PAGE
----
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Depression and obesity are highly prevalent, and major impacts on public health frequently co-occur. Recently, we reported that having depression moderates the effect of the FTO gene, suggesting its implication in the association between depression and obesity.
To confirm these findings by investigating the FTO polymorphism rs9939609 in new cohorts, and subsequently in a meta-analysis.
The sample consists of 6902 individuals with depression and 6799 controls from three replication cohorts and two original discovery cohorts. Linear regression models were performed to test for association between rs9939609 and body mass index (BMI), and for the interaction between rs9939609 and depression status for an effect on BMI. Fixed and random effects meta-analyses were performed using METASOFT.
In the replication cohorts, we observed a significant interaction between FTO, BMI and depression with fixed effects meta-analysis (β=0.12, P = 2.7 × 10−4) and with the Han/Eskin random effects method (P = 1.4 × 10−7) but not with traditional random effects (β = 0.1, P = 0.35). When combined with the discovery cohorts, random effects meta-analysis also supports the interaction (β = 0.12, P = 0.027) being highly significant based on the Han/Eskin model (P = 6.9 × 10−8). On average, carriers of the risk allele who have depression have a 2.2% higher BMI for each risk allele, over and above the main effect of FTO.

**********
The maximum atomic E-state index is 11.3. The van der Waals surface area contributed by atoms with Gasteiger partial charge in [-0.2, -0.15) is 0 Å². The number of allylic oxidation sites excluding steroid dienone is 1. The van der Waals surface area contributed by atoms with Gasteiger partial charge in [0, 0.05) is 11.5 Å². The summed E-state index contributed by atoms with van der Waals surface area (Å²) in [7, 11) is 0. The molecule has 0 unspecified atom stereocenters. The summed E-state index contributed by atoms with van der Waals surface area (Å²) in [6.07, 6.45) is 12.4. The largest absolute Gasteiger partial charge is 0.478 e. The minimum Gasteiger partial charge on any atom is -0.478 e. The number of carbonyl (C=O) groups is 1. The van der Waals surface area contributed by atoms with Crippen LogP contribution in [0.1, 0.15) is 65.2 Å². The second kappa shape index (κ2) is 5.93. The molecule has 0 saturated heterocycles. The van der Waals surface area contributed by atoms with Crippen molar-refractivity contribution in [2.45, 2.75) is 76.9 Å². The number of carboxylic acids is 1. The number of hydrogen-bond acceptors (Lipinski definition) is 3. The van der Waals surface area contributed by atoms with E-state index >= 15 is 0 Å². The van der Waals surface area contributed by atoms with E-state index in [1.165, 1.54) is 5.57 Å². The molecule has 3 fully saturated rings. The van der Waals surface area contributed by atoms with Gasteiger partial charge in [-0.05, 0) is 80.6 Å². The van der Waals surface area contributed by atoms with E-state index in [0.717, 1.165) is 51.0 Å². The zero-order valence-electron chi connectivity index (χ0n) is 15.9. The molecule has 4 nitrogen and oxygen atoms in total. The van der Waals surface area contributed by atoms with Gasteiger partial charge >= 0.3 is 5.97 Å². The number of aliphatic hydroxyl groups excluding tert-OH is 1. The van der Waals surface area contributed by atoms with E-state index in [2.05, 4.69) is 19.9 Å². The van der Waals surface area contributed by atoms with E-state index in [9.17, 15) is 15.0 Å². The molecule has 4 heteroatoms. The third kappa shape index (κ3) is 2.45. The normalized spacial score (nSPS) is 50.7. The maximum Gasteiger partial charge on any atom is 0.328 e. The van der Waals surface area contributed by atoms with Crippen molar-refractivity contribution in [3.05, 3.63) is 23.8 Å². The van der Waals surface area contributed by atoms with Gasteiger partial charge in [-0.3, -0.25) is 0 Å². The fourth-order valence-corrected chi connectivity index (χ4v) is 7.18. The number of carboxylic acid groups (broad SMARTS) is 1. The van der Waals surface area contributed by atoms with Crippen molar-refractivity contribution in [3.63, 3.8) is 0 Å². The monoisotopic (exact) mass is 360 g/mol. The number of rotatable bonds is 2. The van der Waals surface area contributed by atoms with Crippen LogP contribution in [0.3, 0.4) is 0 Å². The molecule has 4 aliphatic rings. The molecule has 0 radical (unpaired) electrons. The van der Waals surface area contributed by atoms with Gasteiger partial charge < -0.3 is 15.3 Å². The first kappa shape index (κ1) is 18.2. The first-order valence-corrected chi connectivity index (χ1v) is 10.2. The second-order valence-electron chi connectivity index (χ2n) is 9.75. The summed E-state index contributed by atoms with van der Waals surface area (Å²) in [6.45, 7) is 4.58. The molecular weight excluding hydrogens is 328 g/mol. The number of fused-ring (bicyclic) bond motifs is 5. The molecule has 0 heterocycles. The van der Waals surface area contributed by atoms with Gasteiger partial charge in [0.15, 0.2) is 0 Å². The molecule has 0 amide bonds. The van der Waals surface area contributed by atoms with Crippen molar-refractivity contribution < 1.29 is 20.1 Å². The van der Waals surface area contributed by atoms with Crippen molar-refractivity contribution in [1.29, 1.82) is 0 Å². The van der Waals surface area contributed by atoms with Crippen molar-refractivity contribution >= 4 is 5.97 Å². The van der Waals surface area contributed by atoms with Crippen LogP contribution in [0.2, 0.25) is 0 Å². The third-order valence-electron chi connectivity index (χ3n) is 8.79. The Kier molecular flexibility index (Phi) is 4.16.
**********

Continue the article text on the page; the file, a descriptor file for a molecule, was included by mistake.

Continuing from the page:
This meta-analysis provides additional support for a significant interaction between FTO, depression and BMI, indicating that depression increases the effect of FTO on BMI. The findings provide a useful starting point in understanding the biological mechanism involved in the association between obesity and depression.
Eating disorders have been viewed as psychiatric illnesses that are strongly influenced by societal pressures towards thinness and attractiveness. Although the environmental context of these disorders must not be neglected, recent research in the area of genetic epidemiology suggests a substantial influence of genetic factors on liability to eating disorders. This review presents a synthesis of current knowledge about genetic factors implicated in the etiology of eating disorders.
Objective – To review recent literature documenting how family, twin and molecular genetic studies of eating disorders have revolutionized our conceptualizations of anorexia and bulimia nervosa. Methods – We summarized extant litera-ture on genetic epidemiology of eating disorders. Results – Results of extant studies highlight the underlying biological vulnera- bilities associated with these conditions. Genetic research has also opened up new avenues and approaches for exploring how the environment exerts its influence on risk. Conclusions – We discuss state-of-the-science findings in the genetics of eating disorders, explore various mechanisms of gene-environment interplay, and discuss implications of this research for science, practice, families and individuals with eating disorders.
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